Steve O’Keefe demands more help for Australian spin bowling


After announcing his retirement from first-class cricket, Steve O’Keefe has implored for spinners in the Australian domestic game to be given more of a chance to shine as a “matter of urgency” if the national team is serious about becoming a force in the subcontinent.

O’Keefe, the New South Wales left-arm spinner who took 301 first-class wickets at 24.66 and earned nine Test caps, ended his first-class career after not being given a new contract by his state and is desperate that the current crop of spinners plus the next generation are given more of a helping hand in the Sheffield Shield.

O’Keefe is of little doubt that enough talent exists in the domestic game but has long been frustrated at the conditions they are expected to operate in with the Sheffield Shield dominated by pace bowlers both in terms of the majority of pitches produced and the introduction of the Dukes ball for the second half of the season.

“We have so much talent in this country, spin-bowling depth. I look across at the top two spinners in each state that I really think there’s so much quality,” O’Keefe said. “The problem is that they aren’t being encouraged enough to be given a ball in the first ten overs and being told to win a game of cricket. The conditions haven’t allowed them to express themselves.

“We promote the Dukes ball. In the game at the moment you could pick four quicks and if you had to pick an allrounder you could pick a medium pacer and still do well – you’d win with that team, with no spinner, which to me is a shock. If we really want to win a series in India, which is the final frontier, then we have to start providing [conditions] at home.”

The depth of spin bowling in the Australian game has been a long-running debate with the question of who should be next in line behind the prolific Nathan Lyon either as his partner when conditions require or in case of injury. It was a position held by O’Keefe at various times but the last of his nine Tests came in 2017.

The issue would have come to the fore during the Bangladesh tour in June which is now unlikely to take place due to the coronavirus pandemic – legspinner Mitchell Swepson was the frontrunner to join Lyon – but with a view to the longer term it is an area that will need significant development with Australia slated for away series against Pakistan, Sri Lanka and India in 2022.

The decision to use the Dukes ball for the second half of the last four Shield seasons was part of a move to prepare Australian players – both batsmen and bowlers – for the challenges of playing in England, and the retention of the Ashes last year was justification for the approach. O’Keefe, however, now wants the same attention paid to helping spinners.

“I do have a lot of strong opinions because I’m so passionate about it. I want to see guys like Swepson, [Ashton] Agar really push Nathan Lyon in that Australian team,” he said. “He’s the next level but we have to start looking forward to the next generation and I think we can promote it more at home.

“When you want to win overseas, spinners are the ones who have to win you games. But go back and have a look at Shield cricket. I’m the leading wicket-taker this year with 16 wickets and played five games. I’ve not had a matchwinning role in any of the games. When you go to these places, it’s all on your spinners; they have got to be people who are mentally tough and have the skill. It is a matter of urgency, if we are going to win over there to make sure we encourage these guys.”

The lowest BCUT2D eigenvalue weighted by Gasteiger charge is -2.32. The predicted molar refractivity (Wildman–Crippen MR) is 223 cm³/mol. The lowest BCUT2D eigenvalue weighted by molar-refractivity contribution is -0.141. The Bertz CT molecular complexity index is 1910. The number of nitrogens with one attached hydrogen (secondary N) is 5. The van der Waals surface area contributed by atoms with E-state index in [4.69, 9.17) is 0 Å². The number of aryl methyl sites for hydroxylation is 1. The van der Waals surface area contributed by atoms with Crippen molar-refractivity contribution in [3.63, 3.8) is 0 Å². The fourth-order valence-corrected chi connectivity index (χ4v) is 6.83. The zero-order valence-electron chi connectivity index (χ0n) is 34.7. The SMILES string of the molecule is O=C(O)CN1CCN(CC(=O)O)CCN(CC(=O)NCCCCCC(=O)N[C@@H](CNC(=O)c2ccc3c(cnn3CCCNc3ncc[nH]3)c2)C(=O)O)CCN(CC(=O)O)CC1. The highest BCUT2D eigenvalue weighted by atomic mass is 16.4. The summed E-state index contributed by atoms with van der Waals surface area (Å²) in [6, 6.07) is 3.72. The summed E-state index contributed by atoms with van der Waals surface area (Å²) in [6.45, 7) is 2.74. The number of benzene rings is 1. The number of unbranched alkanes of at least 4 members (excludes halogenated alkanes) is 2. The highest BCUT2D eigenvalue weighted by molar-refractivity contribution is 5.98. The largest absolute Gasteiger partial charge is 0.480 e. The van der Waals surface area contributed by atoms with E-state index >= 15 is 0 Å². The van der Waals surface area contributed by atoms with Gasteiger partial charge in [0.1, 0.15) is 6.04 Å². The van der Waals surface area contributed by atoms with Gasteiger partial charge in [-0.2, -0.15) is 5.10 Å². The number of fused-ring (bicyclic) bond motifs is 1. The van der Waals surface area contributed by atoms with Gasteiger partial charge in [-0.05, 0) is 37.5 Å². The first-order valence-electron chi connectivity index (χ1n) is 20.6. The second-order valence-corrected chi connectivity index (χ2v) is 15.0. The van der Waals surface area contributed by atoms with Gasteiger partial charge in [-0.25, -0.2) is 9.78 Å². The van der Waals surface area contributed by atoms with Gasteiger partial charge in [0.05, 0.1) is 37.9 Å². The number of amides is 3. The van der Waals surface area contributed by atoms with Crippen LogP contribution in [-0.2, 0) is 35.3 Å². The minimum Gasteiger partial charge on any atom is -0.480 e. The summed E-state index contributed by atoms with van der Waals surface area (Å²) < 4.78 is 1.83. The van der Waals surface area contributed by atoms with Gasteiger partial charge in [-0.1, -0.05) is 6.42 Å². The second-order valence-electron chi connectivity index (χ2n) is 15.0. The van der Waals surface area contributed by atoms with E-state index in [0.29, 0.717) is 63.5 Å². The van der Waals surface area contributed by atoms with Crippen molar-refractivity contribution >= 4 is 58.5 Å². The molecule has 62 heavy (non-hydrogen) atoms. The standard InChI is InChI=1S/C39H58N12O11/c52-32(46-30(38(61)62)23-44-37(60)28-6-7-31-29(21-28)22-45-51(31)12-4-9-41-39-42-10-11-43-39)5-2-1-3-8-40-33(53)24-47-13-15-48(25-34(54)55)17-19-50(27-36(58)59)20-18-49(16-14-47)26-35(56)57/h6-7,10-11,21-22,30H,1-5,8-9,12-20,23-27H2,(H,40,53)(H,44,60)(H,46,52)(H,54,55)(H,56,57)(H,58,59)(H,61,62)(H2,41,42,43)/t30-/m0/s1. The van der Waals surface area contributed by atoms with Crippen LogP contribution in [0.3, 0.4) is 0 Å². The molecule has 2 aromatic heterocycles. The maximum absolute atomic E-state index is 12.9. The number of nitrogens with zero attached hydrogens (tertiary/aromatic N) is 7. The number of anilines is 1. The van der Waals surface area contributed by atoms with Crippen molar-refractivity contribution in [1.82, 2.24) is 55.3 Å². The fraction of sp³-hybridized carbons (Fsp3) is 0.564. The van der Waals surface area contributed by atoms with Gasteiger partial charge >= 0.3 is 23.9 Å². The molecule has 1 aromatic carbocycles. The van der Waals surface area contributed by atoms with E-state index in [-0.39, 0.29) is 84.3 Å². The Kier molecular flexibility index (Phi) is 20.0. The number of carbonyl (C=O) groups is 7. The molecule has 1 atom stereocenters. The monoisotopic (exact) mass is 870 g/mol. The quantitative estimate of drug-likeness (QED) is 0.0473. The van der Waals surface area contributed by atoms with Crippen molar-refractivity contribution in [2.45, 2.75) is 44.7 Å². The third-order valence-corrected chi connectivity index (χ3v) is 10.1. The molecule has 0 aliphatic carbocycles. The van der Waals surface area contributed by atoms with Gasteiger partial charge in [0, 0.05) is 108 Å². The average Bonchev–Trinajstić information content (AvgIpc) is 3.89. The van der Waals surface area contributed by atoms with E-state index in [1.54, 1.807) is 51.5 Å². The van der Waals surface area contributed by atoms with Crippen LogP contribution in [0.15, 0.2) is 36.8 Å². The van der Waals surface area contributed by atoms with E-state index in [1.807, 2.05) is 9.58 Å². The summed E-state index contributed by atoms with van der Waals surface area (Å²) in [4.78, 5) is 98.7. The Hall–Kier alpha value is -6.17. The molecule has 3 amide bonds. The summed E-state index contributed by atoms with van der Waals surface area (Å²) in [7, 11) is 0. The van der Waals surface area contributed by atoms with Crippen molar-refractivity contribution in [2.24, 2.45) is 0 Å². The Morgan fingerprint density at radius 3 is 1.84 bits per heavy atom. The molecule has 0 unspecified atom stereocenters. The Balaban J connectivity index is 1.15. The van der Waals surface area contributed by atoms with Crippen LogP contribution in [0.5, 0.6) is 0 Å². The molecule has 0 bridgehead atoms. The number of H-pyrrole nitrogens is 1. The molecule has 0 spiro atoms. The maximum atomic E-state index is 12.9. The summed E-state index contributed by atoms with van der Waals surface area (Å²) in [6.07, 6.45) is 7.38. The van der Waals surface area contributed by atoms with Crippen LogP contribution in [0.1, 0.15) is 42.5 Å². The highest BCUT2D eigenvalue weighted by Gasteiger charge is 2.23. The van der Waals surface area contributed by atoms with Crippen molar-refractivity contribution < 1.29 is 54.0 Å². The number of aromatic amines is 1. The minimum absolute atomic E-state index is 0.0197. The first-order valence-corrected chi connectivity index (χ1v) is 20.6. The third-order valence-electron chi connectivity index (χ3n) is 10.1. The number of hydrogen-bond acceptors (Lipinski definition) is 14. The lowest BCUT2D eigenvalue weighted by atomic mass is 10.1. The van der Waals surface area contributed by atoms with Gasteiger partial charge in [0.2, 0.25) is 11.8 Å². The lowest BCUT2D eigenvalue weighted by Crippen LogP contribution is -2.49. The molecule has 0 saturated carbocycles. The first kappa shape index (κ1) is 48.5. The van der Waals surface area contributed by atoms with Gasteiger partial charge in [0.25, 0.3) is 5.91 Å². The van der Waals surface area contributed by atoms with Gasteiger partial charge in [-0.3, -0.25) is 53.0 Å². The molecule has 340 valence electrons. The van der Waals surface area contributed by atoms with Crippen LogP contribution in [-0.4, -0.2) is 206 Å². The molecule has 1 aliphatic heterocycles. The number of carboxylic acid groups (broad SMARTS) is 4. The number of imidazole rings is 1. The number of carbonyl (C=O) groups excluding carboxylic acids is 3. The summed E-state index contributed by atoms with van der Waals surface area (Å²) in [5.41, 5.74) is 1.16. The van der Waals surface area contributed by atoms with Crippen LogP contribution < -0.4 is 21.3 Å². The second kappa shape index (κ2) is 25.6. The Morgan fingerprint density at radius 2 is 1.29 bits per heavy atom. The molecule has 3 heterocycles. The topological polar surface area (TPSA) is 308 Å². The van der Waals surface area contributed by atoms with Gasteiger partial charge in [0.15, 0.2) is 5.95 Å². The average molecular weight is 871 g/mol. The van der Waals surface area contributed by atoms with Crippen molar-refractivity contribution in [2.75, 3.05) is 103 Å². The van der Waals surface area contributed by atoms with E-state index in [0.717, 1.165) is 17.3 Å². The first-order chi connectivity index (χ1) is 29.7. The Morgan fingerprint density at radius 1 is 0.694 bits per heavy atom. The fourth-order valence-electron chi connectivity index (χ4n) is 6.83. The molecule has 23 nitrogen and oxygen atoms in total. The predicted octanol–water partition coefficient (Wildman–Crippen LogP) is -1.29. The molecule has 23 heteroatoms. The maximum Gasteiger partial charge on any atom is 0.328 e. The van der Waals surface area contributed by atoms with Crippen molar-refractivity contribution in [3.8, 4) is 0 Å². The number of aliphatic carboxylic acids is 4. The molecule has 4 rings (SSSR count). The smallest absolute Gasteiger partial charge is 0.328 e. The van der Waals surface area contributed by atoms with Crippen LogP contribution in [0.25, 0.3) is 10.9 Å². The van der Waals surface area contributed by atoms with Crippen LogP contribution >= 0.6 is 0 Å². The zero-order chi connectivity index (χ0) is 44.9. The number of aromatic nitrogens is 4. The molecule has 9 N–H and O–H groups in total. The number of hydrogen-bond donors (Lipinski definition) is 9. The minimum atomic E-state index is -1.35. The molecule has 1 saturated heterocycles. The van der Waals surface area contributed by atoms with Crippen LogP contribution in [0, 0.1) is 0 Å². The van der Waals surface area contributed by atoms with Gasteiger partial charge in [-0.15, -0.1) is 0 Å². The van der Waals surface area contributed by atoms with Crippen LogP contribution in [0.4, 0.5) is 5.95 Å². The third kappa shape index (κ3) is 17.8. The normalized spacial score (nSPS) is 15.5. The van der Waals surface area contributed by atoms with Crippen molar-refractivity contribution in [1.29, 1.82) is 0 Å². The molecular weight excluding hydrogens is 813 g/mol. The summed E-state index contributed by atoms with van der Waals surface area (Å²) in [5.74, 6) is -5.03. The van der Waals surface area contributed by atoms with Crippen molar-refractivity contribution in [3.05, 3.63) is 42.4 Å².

The surfaces at the SCG, O’Keefe’s home ground where he will continue to play as part of the Sydney Sixers in the Big Bash League, have started to recapture some of their traditional qualities with spin playing more of a role in in the limited number of Shield games hosted there. O’Keefe said that spinners should be much more at the forefront of consideration when pitches are prepared and suggested the technique of scarifying the area in front of the popping crease for about a metre and a half, arguing that it can bring spinners into the game without artificially altering the balance too much.

“If we want to get good at beating teams on the subcontinent we need to keep improving [the Shield]; it’s become really stagnant. We use this Duke ball for the back end of the year and it becomes a bit mundane. We should keep trying to improve the standard of first-class cricket. I’m going to be biased towards the spinners. We can do that by scarifying wickets, we can do that by playing in regional venues – force each state to play a game in a regional venue, it has so many upsides, not just for the community but you get to play on slower wickets that might invite more spin.”

O’Keefe is also keen to help the next generation of spin bowlers any way he can, self-deprecatingly saying he could “barely spin a ball” but believing that in a match-up with any batsman he was confident he could work them out and win the contest.

“It doesn’t have to be an official role: I’ve already spoken to a couple of spinners at New South Wales,” he said. “If there’s any spinner out there, anyone willing to pick up the phone and say ‘I’d like to work with you’, I’d tell a 10-year-old the same thing I’d tell a 25 year-old playing cricket. The game in my eyes is that simple; I’m willing to give that time to anyone for nothing. I just love spin bowling and the game of cricket. I think I have a different narrative to tell to a lot of people: I could barely spin a ball, so I have it from a different lens so if people want to hear that then I’d love to do it.”

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